A popular destination for winter visitors, San Carlos, Mexico, is being negatively impacted by a U.S. State Department travel advisory for the entire state of Sonora.
A Level 3 travel advisory was reissued last week by the State Department suggesting that U.S. citizens reconsider travel to the area because of increased violence from drug cartels and human traffickers. The Sonora Tourism Bureau reports a 10 percent loss in hotel bookings since the advisory was issue.
Adding to worries for San Carlos is the State Department's Level 4 warning for the state of Sinaloa that borders Sonora to the south. That is the department's highest warning and comes with the recommendation to not travel to Sinaloa. San Carlos is located just 150 miles away.
Bart Waldo has been heading to San Carlos from Arizona for 35 years. He is a retired Army officer and his wife a retired teacher. The family runs the SanCarlosMexico.com website. He says it's much to do about nothing.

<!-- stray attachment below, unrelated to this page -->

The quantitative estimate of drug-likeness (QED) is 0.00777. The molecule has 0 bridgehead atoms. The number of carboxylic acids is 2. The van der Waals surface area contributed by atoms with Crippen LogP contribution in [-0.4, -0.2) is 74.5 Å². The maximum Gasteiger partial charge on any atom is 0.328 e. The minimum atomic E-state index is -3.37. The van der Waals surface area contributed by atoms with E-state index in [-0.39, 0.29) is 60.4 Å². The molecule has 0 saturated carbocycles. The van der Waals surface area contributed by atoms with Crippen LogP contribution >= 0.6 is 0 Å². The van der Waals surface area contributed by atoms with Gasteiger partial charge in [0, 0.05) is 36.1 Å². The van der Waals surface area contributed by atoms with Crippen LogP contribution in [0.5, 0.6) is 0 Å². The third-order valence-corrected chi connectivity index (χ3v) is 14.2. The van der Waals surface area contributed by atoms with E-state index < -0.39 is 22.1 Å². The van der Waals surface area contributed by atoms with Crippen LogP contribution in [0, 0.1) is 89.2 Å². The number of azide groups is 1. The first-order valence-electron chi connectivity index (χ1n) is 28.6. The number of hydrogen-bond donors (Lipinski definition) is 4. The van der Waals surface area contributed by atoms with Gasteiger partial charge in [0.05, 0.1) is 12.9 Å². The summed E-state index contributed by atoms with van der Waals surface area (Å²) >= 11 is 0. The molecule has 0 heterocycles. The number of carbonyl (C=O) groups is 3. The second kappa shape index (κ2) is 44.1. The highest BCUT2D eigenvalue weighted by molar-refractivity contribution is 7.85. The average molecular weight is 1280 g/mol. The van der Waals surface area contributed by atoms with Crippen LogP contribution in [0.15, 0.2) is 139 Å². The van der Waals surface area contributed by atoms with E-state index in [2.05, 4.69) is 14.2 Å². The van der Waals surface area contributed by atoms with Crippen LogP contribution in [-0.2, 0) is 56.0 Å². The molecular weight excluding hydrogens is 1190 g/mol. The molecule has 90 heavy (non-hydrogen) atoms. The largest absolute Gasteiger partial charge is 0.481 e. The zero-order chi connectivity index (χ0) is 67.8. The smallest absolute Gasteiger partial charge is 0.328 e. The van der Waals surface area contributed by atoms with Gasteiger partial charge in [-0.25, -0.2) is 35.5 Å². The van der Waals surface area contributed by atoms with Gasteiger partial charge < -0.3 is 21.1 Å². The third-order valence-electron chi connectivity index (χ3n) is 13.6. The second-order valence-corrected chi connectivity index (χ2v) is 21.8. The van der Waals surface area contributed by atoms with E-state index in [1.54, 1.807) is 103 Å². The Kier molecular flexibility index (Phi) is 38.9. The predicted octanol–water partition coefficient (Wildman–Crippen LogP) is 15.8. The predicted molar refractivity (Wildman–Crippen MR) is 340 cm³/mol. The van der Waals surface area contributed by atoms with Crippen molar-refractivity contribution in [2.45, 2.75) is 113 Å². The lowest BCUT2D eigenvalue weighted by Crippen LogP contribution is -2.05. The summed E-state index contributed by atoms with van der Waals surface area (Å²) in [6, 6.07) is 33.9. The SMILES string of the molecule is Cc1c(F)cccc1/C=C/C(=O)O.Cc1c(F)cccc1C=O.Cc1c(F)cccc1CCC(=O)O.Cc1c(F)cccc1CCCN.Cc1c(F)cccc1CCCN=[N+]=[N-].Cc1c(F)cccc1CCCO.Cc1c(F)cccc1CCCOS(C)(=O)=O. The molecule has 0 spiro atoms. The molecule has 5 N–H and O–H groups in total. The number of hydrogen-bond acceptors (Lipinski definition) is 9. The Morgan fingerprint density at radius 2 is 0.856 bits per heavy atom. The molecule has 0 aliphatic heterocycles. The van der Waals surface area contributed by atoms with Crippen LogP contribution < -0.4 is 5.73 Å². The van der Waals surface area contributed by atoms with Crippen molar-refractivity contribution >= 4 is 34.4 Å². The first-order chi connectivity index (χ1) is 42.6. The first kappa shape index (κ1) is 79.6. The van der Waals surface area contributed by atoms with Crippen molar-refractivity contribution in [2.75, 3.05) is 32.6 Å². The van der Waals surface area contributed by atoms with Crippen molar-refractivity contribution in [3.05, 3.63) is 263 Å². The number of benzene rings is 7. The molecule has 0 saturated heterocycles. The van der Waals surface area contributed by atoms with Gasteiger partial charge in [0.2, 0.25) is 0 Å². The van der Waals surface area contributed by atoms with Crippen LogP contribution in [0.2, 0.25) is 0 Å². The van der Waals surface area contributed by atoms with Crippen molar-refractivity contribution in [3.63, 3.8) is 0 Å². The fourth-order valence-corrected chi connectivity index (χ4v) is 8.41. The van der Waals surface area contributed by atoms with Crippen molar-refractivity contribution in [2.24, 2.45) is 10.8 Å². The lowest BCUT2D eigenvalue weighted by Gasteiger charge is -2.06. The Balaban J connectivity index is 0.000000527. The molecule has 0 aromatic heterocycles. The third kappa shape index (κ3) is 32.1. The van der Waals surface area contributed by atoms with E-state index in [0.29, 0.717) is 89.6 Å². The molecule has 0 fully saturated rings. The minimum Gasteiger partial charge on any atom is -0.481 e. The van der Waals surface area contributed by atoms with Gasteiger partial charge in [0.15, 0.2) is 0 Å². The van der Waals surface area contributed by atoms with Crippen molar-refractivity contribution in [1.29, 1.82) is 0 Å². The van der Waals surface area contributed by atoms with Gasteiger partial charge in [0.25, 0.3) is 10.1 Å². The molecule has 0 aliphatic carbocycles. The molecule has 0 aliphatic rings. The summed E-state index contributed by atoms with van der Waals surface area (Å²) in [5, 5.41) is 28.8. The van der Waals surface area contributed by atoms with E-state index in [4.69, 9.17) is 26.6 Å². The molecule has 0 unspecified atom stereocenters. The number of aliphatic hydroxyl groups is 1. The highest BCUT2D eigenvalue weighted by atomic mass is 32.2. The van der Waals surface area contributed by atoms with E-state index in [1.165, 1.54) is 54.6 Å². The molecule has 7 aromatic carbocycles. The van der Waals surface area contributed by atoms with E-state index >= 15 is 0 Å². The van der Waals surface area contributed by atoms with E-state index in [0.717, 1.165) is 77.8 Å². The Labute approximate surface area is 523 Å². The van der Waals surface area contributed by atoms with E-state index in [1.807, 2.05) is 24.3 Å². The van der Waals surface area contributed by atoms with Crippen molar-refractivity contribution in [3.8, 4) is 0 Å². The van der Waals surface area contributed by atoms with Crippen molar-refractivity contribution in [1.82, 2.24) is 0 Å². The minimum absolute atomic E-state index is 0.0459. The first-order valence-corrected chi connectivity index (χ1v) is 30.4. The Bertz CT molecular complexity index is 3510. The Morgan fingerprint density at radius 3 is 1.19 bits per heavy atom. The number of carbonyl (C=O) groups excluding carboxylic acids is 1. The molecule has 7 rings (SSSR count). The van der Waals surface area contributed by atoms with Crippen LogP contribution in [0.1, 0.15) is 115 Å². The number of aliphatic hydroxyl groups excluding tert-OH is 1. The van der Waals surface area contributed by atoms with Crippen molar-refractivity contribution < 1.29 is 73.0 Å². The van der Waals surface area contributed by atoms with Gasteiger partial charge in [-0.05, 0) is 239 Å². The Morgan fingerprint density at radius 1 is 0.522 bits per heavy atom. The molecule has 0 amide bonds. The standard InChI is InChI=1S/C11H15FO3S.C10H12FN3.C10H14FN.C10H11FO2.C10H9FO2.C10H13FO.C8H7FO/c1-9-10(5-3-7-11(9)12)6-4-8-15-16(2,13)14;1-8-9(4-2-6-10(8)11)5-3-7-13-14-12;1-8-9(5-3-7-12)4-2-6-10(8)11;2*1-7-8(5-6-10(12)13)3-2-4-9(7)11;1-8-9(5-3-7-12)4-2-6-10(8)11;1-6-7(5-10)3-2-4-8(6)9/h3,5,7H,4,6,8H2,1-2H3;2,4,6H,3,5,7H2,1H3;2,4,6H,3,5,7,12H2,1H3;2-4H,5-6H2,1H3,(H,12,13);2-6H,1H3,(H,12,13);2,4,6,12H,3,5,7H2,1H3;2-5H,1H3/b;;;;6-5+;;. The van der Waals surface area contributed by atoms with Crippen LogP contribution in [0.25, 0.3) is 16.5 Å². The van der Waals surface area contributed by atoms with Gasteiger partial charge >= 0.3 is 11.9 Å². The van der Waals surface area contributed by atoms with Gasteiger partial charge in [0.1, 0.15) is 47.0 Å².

"People who have never been to Mexico are probably a little shy about going down, but the old timers who have been going back and forth for many many years say, 'Hey, it's no problem.'"
Waldo adds that ill-advised behavior can lead to dangerous situations. "[If] you wouldn't call your mother and tell her what you're doing and where you are, you probably shouldn't be there."
Waldo advises visitors to get Mexican insurance before crossing the border and to never drive long distances in Mexico at night. But, he says his best advice for visitors is to not leave their common sense at the border.